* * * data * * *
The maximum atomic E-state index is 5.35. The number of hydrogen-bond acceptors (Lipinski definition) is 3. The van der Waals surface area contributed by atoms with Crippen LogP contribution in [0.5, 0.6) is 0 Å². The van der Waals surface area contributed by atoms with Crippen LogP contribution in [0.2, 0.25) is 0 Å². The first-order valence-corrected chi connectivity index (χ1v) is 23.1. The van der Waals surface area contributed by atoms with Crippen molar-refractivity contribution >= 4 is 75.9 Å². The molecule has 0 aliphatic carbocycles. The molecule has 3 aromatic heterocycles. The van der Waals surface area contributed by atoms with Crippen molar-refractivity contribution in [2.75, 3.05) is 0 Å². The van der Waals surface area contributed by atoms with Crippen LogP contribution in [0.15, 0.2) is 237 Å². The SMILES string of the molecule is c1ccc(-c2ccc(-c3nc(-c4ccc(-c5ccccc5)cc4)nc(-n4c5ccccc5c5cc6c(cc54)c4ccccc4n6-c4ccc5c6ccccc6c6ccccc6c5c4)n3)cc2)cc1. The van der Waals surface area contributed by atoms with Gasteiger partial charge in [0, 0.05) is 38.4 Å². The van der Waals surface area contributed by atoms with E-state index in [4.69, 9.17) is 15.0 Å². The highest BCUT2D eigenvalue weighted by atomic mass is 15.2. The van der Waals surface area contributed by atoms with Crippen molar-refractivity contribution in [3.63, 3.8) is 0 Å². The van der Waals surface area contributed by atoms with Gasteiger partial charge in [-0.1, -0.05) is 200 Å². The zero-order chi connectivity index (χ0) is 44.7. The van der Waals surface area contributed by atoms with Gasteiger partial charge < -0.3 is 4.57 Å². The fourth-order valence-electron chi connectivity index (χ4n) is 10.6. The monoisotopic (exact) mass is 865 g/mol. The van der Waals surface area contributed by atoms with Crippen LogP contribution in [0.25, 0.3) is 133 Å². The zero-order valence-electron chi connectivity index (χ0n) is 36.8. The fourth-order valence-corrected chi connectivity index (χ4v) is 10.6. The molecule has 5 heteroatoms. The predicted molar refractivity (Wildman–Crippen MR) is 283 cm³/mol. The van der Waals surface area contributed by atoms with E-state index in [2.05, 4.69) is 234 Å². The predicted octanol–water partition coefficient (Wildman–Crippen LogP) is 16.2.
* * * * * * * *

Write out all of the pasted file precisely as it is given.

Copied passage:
The maximum atomic E-state index is 5.35. The number of hydrogen-bond acceptors (Lipinski definition) is 3. The van der Waals surface area contributed by atoms with Crippen LogP contribution in [0.5, 0.6) is 0 Å². The van der Waals surface area contributed by atoms with Crippen LogP contribution in [0.2, 0.25) is 0 Å². The first-order valence-corrected chi connectivity index (χ1v) is 23.1. The van der Waals surface area contributed by atoms with Crippen molar-refractivity contribution >= 4 is 75.9 Å². The molecule has 0 aliphatic carbocycles. The molecule has 3 aromatic heterocycles. The van der Waals surface area contributed by atoms with Crippen molar-refractivity contribution in [2.75, 3.05) is 0 Å². The van der Waals surface area contributed by atoms with Crippen LogP contribution in [0.15, 0.2) is 237 Å². The SMILES string of the molecule is c1ccc(-c2ccc(-c3nc(-c4ccc(-c5ccccc5)cc4)nc(-n4c5ccccc5c5cc6c(cc54)c4ccccc4n6-c4ccc5c6ccccc6c6ccccc6c5c4)n3)cc2)cc1. The van der Waals surface area contributed by atoms with Gasteiger partial charge in [0, 0.05) is 38.4 Å². The van der Waals surface area contributed by atoms with E-state index in [4.69, 9.17) is 15.0 Å². The highest BCUT2D eigenvalue weighted by atomic mass is 15.2. The van der Waals surface area contributed by atoms with Crippen molar-refractivity contribution in [3.63, 3.8) is 0 Å². The van der Waals surface area contributed by atoms with Gasteiger partial charge in [-0.1, -0.05) is 200 Å². The zero-order chi connectivity index (χ0) is 44.7. The van der Waals surface area contributed by atoms with Gasteiger partial charge < -0.3 is 4.57 Å². The fourth-order valence-electron chi connectivity index (χ4n) is 10.6. The monoisotopic (exact) mass is 865 g/mol. The van der Waals surface area contributed by atoms with Crippen LogP contribution in [0.25, 0.3) is 133 Å². The zero-order valence-electron chi connectivity index (χ0n) is 36.8. The fourth-order valence-corrected chi connectivity index (χ4v) is 10.6. The molecule has 5 heteroatoms. The predicted molar refractivity (Wildman–Crippen MR) is 283 cm³/mol. The van der Waals surface area contributed by atoms with E-state index in [2.05, 4.69) is 234 Å². The predicted octanol–water partition coefficient (Wildman–Crippen LogP) is 16.2.